You can also change the gender of the model you’re looking at. The app does have an age rating of 17+ for nudity which is a little silly, but I guess is trying not to fall foul of Apple’s rules.
The best bit is that it’s a free app- so it’s well worth downloading just to try it out. The paper marker can be emailed to another computer for printing out, which is handy.
If you like that, but don’t have access to an iPad then check out LearnAR. which works with a webcam. Most of LearnAR is a paid-for resource produced by the Specialist Schools and Academies Trust, but there is a free demonstration version of their Human Organs activity on their website. This tool allows you to hold a marker in front of your chest and a see your internal organs.
If you know of similar apps – let me know in the comments below!Read More
Here’s another cool resource that would be great to show as part of a lesson about Earth and Space (or populations). The “Black Marble” shows the Earth in darkness with all the city lights twinkling away – showing just how spread out we all are in some parts of the world, and how concentrated we are in others. A NASA satellite captured the nighttime views with a special on-board camera. Apparently it took 312 orbits to get a clear shot of the entire surface of the Earth.
Now, with the involvement of Google (who else?) it has gone from a still image to an interactive experience with a new interactive map made up from a series of images merged together into one scrollable map.
The new map doesn’t seem to be an official feature of Google Maps, but you can access it here.
There’s also this rather cool video that you can show. Play it full screen and in HD if you can!
Science and Geography teachers should definitely check it out.
NASA’s Spacecraft 3D is a free augmented reality (AR) application for IOS devices that lets you learn about and interact with a variety of spacecraft that are used by NASA to explore our solar system, study Earth, and observe the universe.
From within the app you get the option to email yourself a pdf file with a special AR marker on it. Simply print this off and place it on your desk. You can then choose which spacecraft you want to examine – the app includes Curiosity, Hubble, Cassini and more! According to NASA, Spacecraft 3D will be updated over time to include more spacecraft. Hold your iPad/iPhone/iPod Touch up and point it at the marker and the spacecraft will appear.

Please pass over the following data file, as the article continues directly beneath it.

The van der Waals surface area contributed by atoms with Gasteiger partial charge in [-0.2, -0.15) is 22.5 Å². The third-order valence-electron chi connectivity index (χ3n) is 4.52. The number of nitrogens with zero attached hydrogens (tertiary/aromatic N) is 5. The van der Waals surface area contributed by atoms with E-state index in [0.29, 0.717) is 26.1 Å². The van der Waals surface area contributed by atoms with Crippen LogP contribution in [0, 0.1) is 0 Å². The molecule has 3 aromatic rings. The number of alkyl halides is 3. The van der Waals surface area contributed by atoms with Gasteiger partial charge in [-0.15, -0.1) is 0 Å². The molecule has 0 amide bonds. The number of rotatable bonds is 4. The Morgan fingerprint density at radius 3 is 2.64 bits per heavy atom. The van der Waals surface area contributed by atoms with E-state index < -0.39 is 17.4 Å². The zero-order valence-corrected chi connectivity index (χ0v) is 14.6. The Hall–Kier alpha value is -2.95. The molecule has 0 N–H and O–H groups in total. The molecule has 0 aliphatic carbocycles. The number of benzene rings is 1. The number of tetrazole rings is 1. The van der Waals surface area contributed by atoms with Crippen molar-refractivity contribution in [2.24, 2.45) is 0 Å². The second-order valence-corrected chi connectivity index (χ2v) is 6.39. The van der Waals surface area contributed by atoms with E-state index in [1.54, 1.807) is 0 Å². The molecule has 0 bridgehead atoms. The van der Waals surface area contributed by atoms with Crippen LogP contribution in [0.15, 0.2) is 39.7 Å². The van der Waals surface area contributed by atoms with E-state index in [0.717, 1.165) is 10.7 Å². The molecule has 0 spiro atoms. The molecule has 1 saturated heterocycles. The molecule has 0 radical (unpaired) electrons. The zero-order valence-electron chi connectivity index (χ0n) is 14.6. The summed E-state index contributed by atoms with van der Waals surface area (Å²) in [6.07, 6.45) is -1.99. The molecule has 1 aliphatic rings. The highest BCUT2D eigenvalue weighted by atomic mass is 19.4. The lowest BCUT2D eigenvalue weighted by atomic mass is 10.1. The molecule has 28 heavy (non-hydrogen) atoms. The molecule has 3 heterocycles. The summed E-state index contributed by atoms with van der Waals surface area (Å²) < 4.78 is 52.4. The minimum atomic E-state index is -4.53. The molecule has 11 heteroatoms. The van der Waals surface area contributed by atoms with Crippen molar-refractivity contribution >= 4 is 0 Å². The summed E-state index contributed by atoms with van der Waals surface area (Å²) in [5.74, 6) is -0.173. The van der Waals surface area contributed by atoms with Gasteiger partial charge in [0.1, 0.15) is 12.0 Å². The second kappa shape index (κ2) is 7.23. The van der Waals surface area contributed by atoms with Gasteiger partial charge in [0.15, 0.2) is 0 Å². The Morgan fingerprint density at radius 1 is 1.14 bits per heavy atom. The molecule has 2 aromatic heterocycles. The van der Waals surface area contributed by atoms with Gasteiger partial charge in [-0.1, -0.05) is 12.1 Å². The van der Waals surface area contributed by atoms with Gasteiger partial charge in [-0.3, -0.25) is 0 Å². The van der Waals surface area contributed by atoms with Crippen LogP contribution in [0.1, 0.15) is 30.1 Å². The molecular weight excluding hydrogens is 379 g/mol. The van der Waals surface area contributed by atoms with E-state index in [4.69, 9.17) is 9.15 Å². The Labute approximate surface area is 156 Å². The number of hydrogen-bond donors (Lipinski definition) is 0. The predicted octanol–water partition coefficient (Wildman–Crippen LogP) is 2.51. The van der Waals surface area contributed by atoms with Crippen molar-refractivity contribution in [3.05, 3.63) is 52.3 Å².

As you move the marker around, the image will move and rotate so you can see all around it. Choose from different animations to show how different parts of the craft work – such as Curiosity’s robot arm or antenna unfurl.
It’s a really cool little app, and even better it’s totally free, so I highly recommened checking it out. It’ll work on all IOS devices with a camera. Would make a fun activity in a science lesson about space and how we can explore it.
Let me know what you think in the comments.Read More
Just a quick post to share this rather amazing video. This animation of the Moon has been put together by NASA and shows how the phases change in the course of a year. It’s quite mesmerising to watch, as you see how the moon gets slightly bigger and smaller and changes its tilt slightly over time.
Would make an excellent way to start a lesson about the Moon – play it in HD and Full Screen. It’s wonderful.
There’s more about it on the NASA website here.Read More